WA GREENS JOIN CHANT TO SHUT DOWN SUSTAINABLE HARVESTING OF NATIVE FOREST
‘REMARKABLY INSENSITIVE DEBATE AS STATE STRUGGLES WITH COVID-19’
Dumb idea… a ban on native harvesting would cut thousands of jobs.
SOUTH West Greens MLC Diane Evers is expected to introduce a bill into the Western Australian parliament to ban native logging and wind up the state’s Forest Products Commission.
The peak body for the state’s forestry industry has slammed the proposal as “absurd” and “ill thought-out”.
Ms Evers, who is the Greens spokeswoman for forestry, said it was something that needed to be looked at as a matter of urgency to protect native forests for future generations.
“This is something we need to do – we need to do it now,” she said.
“What we really need to be doing is putting much more of our land into plantations and over time those plantations will deliver much more in terms of growth for the state.”
The move comes after years of lobbying by the Victorian Greens, ending with a decision by the Andrews government to phase out native logging by 2030 starting from November this year.
Deputy executive officer of Forest Industries Federation WA Matt Granger said while there was room for other vibrant industries in Western Australia, it was “naive” to suggest that they could not operate alongside the timber industry.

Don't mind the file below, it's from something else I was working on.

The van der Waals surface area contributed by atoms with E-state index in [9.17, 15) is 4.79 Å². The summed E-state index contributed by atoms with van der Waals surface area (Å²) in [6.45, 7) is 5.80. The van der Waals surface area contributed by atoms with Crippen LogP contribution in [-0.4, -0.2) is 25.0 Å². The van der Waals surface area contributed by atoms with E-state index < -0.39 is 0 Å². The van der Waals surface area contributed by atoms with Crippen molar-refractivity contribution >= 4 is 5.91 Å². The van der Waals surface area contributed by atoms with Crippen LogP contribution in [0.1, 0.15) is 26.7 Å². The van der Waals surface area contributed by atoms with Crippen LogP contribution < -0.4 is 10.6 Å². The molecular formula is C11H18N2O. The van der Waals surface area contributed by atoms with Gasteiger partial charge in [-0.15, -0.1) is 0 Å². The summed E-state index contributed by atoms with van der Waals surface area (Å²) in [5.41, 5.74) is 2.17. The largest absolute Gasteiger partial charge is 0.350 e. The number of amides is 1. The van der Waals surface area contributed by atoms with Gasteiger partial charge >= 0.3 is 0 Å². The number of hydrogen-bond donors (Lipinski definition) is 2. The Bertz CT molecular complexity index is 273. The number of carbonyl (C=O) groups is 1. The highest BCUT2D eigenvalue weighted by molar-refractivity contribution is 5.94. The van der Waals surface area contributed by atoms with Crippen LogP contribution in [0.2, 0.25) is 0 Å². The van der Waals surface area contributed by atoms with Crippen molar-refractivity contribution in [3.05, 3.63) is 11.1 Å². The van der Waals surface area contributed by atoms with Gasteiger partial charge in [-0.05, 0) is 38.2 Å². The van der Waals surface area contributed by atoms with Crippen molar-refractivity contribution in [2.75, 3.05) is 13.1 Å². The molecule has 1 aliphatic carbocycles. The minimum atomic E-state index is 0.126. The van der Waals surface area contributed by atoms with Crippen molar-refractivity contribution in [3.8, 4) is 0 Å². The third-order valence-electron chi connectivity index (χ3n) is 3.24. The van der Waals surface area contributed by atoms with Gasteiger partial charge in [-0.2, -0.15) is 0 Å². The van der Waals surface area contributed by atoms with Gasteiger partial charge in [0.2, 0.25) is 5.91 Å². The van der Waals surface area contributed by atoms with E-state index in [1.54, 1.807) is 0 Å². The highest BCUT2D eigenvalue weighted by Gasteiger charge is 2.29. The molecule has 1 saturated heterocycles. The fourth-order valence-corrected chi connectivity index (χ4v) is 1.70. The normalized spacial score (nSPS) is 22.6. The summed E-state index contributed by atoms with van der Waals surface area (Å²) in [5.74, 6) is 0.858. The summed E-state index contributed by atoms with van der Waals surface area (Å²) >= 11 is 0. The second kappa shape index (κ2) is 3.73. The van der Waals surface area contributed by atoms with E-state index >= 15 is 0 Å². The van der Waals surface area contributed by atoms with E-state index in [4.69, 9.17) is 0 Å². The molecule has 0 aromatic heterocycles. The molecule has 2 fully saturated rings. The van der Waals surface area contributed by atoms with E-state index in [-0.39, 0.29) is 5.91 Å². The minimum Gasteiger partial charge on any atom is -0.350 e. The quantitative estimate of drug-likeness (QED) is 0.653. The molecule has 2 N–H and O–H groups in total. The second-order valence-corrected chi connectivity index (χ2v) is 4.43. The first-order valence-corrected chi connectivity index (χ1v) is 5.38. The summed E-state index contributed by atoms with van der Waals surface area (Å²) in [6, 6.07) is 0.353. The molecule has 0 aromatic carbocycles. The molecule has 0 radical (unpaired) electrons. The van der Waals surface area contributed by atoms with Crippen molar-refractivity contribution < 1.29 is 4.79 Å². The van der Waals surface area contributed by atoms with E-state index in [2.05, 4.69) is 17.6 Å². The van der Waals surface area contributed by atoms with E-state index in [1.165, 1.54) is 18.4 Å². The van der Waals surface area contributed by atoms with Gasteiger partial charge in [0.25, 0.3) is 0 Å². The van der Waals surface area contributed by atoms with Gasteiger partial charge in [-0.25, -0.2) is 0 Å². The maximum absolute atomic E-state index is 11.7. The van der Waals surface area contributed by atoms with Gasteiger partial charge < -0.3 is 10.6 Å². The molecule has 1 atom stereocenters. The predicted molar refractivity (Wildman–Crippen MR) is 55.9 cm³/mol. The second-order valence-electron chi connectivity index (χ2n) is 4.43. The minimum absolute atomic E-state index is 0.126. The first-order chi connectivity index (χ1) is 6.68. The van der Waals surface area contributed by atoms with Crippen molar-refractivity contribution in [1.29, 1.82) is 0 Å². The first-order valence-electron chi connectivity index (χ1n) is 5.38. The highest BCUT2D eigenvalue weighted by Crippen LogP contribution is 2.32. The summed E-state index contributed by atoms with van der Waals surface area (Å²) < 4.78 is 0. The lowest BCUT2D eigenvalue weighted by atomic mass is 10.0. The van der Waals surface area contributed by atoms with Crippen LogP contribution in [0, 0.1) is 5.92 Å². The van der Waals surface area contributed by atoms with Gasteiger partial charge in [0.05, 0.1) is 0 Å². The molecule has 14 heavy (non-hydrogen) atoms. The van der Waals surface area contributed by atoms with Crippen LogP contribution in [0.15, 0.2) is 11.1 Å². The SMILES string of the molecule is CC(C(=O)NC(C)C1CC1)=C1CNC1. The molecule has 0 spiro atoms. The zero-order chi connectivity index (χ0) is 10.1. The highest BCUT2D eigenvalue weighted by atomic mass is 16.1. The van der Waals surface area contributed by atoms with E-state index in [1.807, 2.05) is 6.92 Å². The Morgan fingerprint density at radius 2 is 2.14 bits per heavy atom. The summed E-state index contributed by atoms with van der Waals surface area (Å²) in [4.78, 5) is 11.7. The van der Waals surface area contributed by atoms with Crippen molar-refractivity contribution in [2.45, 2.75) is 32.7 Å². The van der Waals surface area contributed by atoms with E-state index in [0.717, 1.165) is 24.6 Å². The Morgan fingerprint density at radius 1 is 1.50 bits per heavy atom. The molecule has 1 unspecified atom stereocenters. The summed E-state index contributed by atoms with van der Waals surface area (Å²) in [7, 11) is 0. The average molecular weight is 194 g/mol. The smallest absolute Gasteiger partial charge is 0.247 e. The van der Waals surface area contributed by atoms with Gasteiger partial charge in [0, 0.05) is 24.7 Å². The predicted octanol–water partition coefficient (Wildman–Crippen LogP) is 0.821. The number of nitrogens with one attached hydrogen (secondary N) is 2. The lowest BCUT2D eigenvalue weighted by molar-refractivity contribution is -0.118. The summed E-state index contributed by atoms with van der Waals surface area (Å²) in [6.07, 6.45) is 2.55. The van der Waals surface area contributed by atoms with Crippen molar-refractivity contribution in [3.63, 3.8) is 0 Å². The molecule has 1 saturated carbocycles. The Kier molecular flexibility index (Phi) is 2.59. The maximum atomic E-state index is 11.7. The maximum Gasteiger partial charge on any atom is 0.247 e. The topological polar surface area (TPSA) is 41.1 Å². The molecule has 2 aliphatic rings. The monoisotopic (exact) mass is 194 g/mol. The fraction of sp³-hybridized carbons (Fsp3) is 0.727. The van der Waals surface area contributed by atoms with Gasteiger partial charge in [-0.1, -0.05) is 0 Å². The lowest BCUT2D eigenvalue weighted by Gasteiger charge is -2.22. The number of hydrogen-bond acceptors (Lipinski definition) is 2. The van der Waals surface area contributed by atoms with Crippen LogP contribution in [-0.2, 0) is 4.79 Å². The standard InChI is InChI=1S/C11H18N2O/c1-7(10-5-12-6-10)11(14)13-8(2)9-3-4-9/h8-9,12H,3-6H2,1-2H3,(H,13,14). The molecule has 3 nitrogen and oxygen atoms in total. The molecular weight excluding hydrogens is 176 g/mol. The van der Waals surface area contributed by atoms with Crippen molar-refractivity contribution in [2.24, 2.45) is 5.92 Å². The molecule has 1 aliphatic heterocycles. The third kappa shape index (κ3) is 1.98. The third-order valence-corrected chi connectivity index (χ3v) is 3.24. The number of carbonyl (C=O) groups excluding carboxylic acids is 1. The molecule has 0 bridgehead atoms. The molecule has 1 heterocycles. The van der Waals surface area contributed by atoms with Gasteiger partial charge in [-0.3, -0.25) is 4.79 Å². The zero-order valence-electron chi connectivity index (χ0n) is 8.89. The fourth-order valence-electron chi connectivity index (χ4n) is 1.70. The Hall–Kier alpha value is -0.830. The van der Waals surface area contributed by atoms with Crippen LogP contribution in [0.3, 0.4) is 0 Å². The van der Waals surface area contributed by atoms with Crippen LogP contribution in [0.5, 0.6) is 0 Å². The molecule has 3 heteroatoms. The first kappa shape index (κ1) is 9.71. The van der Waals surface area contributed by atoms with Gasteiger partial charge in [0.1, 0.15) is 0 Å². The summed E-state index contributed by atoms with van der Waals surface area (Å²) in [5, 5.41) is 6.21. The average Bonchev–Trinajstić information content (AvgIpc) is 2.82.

“You can have your vibrant tourism, honey sectors and you can have your sustainable, renewable regrowth forest-based operations,” he said “It’s a dumb idea that you can have either this or that,” he said.
“Really, for vibrant, healthy communities and economies you want to grab hold of as many diverse economic activities as you can.”
Mr Granger said it was a “remarkably insensitive” debate to be having at a time when the WA economy was struggling with the economic fall-out of Covfd-19.
According to a report from WA industry bodies, including the Forest Industry Federation, more than 2000 direct jobs were created by the forestry industry and another 2400 indirect jobs.
Paul Omodei… native forests in Western Australia has always been a huge industry in the South West – and still is.
Since then, the industry has grown, with a Queensland company committing to upgrade processing facilities at Nannup and Greenbushes and opening up a moth-balled facility at Manjimup.
Shire of Manjimup president Paul Omedei said native logging had been a part of West Australian society since the beginning and it was still going strong today.
“We still have about six small sawmills and a major part of our industry is the native thinnings from the native forests and also the blue gum chip logs that go to the production of paper,” he said.
“Moves to end logging are ill-considered and regressive. I know the Greens need votes … but they really need to adopt a common sense approach.”
In a statement, WA Forestry Minister Dave Kelly said most native forests were not available to be harvested, including all old growth forests in the state.
“The Forests Product Commission has access to 38% of our native forest estate, and this excludes all old-growth forest and annually harvests less than 1% of this allocation,” Mr Kelly said.
(ABC South West, WA).